Creating a sustainable sand industry requires greater regulation – here’s why

Creating a sustainable sand industry requires greater regulation – here’s why

Illegal beach sand mining, Morocco. Photograph: © SAF — Coastal Care
As of 2011-2012, when investigative filmmaker Denis Delestrac and team, were first collecting and unveiling sand mining datas and information from the professionals involved, the Sand business was estimated to be a $70 billion industry, worldwide…!—Denis Delestrac (©-2013)
Sand is the second most consumed natural resource, after water. The construction-building industry is by far the largest consumer of this finite resource. The traditional building of one average-sized house requires 200 tons of sand; a hospital requires 3,000 tons of sand; each kilometer of highway built requires 30,000 tons of sand… A nuclear plant, a staggering 12 million tons of sand…”
All captions by: “Sand Wars” Multi Award-Winning Filmmaker Denis Delestrac (©-2013).


Until its trade is more closely monitored and regulated, sand will continue to be exploited, threatening the very building blocks of modern society.

The absence of any real monitoring system contributes significantly to sand mining’s unsustainability.

With the rise of environmental ratings, companies are increasingly motivated to incorporate sustainability into their decisions.

But surveillance alone may not be enough: the industry urgently needs more alternatives to sand.

The scientific community could yet engineer a promising alternative. At Imperial College London, a team of researchers has created a product called Finite, a material that is as strong as concrete but has half the carbon footprint and uses that previously unsuitable material: desert sand. However, the product is still in its early stages and has yet to be manufactured on a large scale…

Read Full Article, World Finance (04-15-2020)

Rising demand for sand calls for resource governance, UNEP; (05-07-2019)
With the global demand for sand and gravel standing at 40 to 50 billion tonnes per year, a new report by UN Environment reveals that aggregate extraction in rivers has led to pollution, flooding, lowering of water aquifers and worsening drought occurrence.

World Consumes 100 Billion Tons of Materials Every Year, Report Finds; Yale E360 (01-24-2020)

Desert Sand could be the next bonanza for desert countries; Asia Times (07-31-2019)
Researchers have developed a new construction material that, unlike concrete, can be made from round grains of desert sand. Finding an alternative to conventional concrete sand would relieve environmental pressure around the world. But it would be a tragedy if the discovery of the usefulness of this readily available commodity led to an unregulated gold rush…

Demand for sand: the largest mining industry no one talks about; Inhabitat (05-23-2019)
The world’s largest and perhaps most destructive mining industry is rarely discussed. Approximately 85 percent of all material mined from the earth is a simple and widely available resource: sand. Because it is so cheap and readily available, it is mined by everyone from guy with a shovel, to multi-million dollar machine operations.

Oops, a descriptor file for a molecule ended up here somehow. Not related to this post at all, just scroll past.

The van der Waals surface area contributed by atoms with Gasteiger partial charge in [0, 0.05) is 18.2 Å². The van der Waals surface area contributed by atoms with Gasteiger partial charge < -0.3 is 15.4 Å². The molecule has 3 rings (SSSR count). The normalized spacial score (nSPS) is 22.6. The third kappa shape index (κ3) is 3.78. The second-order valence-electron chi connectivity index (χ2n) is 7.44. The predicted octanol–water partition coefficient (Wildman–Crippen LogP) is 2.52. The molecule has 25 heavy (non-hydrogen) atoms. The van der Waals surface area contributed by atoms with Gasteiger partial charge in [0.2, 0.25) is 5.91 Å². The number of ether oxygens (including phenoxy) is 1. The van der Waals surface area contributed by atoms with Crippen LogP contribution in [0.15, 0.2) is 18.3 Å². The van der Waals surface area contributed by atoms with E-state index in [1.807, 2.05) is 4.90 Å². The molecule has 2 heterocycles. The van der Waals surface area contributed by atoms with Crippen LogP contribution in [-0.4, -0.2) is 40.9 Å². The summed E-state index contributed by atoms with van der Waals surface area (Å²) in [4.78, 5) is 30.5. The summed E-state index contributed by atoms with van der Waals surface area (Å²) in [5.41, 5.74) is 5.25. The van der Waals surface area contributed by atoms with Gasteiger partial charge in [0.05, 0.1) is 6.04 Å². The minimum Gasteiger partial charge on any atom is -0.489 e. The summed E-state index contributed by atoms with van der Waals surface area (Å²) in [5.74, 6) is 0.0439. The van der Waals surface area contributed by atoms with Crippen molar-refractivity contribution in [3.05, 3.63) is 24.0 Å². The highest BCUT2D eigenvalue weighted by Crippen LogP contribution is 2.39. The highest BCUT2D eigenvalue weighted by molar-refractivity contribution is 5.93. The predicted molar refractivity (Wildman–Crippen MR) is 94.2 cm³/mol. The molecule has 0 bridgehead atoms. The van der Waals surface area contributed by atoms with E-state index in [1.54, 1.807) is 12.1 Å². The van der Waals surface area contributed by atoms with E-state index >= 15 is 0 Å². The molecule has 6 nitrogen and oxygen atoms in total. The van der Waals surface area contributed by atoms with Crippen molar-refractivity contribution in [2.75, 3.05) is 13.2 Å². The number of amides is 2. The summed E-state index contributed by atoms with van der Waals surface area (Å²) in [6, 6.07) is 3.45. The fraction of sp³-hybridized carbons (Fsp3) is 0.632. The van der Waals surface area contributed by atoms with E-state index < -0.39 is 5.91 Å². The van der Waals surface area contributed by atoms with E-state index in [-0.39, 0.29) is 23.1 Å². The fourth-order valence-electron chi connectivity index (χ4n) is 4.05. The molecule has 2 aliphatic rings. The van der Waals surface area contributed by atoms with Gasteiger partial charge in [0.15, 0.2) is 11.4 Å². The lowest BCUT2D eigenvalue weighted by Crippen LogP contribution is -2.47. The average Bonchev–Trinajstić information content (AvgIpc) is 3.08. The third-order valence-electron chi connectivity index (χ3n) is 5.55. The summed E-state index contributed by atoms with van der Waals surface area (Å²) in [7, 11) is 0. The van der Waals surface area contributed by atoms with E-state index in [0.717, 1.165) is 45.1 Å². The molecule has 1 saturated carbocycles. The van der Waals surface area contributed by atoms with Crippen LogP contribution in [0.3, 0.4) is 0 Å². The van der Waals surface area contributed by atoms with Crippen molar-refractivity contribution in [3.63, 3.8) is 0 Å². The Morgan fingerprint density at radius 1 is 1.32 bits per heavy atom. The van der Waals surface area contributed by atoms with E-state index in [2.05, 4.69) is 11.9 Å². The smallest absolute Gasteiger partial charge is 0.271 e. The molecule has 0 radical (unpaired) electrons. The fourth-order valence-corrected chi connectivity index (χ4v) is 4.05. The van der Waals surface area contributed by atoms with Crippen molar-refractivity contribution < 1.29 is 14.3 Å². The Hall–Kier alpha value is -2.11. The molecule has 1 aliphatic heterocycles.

Sand, Rarer Than One Thinks: A UNEP report (GEA-March 2014)
Despite the colossal quantities of sand and gravel being used, our increasing dependence on them and the significant impact that their extraction has on the environment, this issue has been mostly ignored by policy makers and remains largely unknown by the general public.
In March 2014 The United Nations released its first Report about Sand Mining: “Sand, Rarer Than One Thinks.”
“Sand Wars” film documentary by Denis Delestrac – first broadcasted on the european Arte Channel, May 28th, 2013 in its french version: “Le Sable: enquête sur une disparition”, where it became the highest rated documentary for 2013 – expressly inspired the United Nations Environment Programme (UNEP) to publish this 2014-Global Environmental Alert.

Sand Is in Such High Demand, People Are Stealing Tons of It, By Dave Roos; HowStuffWorks (03-06-2017)
As strange as it may sound, sand is one of the world’s hottest commodities. The global construction boom has created an insatiable appetite for sand, the chief ingredient for making concrete. The problem is that sand isn’t as abundant as it used to be. And when high demand and high value meets scarcity, you open the doors to smuggling…

The Conservation Crisis No One Is Talking About, TakePart (09-21-2016)
Beaches around the world are disappearing. No, the cause isn’t sea-level rise, at least not this time. It’s a little-known but enormous industry called sand mining, which every year sucks up billions of tons of sand from beaches, ocean floors, and rivers to make everything from concrete to microchips to toothpaste…

Sand Wars, An Investigation Documentary, By Multi Award-Winning Filmmaker Denis Delestrac (©-2013)
Is sand an infinite resource? Can the existing supply satisfy a gigantic demand fueled by construction booms? What are the consequences of intensive beach sand mining for the environment and the neighboring populations…? This investigative documentary takes us around the globe to unveil a new gold rush and a disturbing fact: the “Sand Wars” have begun…

Global Sand Mining: Learn More, Coastal Care

Coastal Care

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